How to file for disability, Filing for SSI
Disability Requirements, Disability Status
How long is the wait?, Disability Application
The Social Security List of Impairments
Qualifying for Disability, Mental Disability
Disability Lawyer Info, Disability Back Pay

Will it hurt my disability claim if I am going to school?

I have a disability that significantly impairs my ability to work a job with consistent hours, but since I have some days that are better than others I am able to read and write at certain times. I am interested, therefore, in both furthering my education and filing for permanent disability. But I do not know if the SS admin would look at the fact that I am advancing my education as an impediment to my claim to permanent and total disability. I am relatively certain that my doctor would be on board with helping me file for this. But I have not found anything online about this question I have. Can you help me?

The only time that Social Security will take a person's education into consideration is when the determination is being made as to whether that individual has the ability to perform some type of other work, assuming that they can no longer perform their own past work.

Disability examiners who render decisions on disability claims for the Social Security Administration are not directed to take into consideration the fact that an individual is attempting to advance their education. This type of information would likely not even come to the attention of Social Security since disability examiners (and judges for cases that have gone to the hearing level) only examine two basic types of evidence. The first is medical evidence and the second is vocational evidence concerning one's work history.

In child disability cases and adult cases where cognitive limitations may exist, Social Security may also examine school records to look for current evidence of impairment or evidence of lifelong limitations. But, in the case of adults, this has nothing to do with continuing and ongoing education.

To use a hypothetical, if a person was applying for disability on the basis of a psychological or psychiatric impairment and it become known to the disability examiner that the claimant was successfully pursuing higher education, might that influence the examiner's determination? My guess, as a former disability examiner, is that it might...even if that was never cited or acknowledged in the actual decision. Disability determinations are supposed to be completely objective, but often a fair amount of subjectivity creeps into the process. And disability adjudicators are not immune to having biases.

I suppose one way to answer your concern is to state that Social Security will not inquire into your ongoing education and you, likewise, are not obligated to mention this fact. After all, it is ongoing and not completed and when you will finish, or if you will finish is highly speculative. Social Security is only concerned with things that exist, not things that might exist. Simply put, I am not aware of any reason to mention the fact and you are not obligated to do so.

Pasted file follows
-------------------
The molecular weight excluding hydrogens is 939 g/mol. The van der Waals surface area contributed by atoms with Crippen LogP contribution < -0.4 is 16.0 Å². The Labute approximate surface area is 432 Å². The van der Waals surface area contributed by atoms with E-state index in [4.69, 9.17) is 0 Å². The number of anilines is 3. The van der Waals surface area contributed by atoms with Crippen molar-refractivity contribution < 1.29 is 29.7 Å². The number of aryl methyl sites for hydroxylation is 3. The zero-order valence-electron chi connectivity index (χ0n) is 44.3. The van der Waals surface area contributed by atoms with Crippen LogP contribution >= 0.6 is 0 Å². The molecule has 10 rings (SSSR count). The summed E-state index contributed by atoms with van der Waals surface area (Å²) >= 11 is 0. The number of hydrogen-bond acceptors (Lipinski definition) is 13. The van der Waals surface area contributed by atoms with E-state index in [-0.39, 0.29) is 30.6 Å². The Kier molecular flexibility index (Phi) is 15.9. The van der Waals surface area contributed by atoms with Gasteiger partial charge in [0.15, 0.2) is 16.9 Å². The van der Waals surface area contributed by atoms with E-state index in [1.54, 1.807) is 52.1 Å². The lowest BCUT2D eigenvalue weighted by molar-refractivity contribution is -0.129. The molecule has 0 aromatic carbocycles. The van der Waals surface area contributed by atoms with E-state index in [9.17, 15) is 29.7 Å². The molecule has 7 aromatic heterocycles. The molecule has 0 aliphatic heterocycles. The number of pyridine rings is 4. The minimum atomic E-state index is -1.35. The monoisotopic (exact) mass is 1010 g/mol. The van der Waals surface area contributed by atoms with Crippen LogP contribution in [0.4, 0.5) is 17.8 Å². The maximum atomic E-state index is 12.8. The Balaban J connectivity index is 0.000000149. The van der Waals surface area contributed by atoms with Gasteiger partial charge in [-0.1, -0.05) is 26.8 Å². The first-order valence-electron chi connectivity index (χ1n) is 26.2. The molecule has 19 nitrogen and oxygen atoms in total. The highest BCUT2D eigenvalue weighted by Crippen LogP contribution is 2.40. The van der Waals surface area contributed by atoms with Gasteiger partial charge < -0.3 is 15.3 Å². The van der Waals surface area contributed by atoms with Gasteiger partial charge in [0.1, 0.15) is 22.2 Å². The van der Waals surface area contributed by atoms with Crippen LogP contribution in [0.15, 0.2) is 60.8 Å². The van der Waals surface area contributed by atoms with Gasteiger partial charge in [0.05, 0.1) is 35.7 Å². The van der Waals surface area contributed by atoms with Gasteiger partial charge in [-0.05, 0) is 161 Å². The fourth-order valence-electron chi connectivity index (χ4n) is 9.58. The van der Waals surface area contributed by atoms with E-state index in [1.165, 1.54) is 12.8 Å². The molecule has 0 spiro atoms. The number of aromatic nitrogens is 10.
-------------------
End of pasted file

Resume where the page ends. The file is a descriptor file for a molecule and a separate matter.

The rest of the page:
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These pages provide answers to basic questions about pursuing disability benefits

Receiving a Social Security Disability Award Letter
What Can I Do to Improve My Chances of Winning Disability Benefits?
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For the sake of clarity, SSDRC.com is not the Social Security Administration, nor is it associated or affiliated with SSA. This site is a personal, private website that is published, edited, and maintained by former caseworker and former disability claims examiner, Tim Moore, who was interviewed by the New York Times on the topic of Social Security Disability and SSI benefits in an article entitled "The Disability Mess" and also by the Los Angeles Times on the subject of political attempts to weaken the Social Security Disability system.

The goal of the site is to provide information about how Social Security Disability and SSI work, the idea being that qualified information may help claimants pursue their claims and appeals, potentially avoiding time-consuming mistakes. If you find the information on this site helpful and believe it would be helpful to others, feel free to share links to its homepage or other pages on website resource pages, blogs, or social media. Copying of this material, however, is prohibited.

To learn more about the author, please visit the SSDRC.com homepage and view the "about this site" link near the bottom of the page.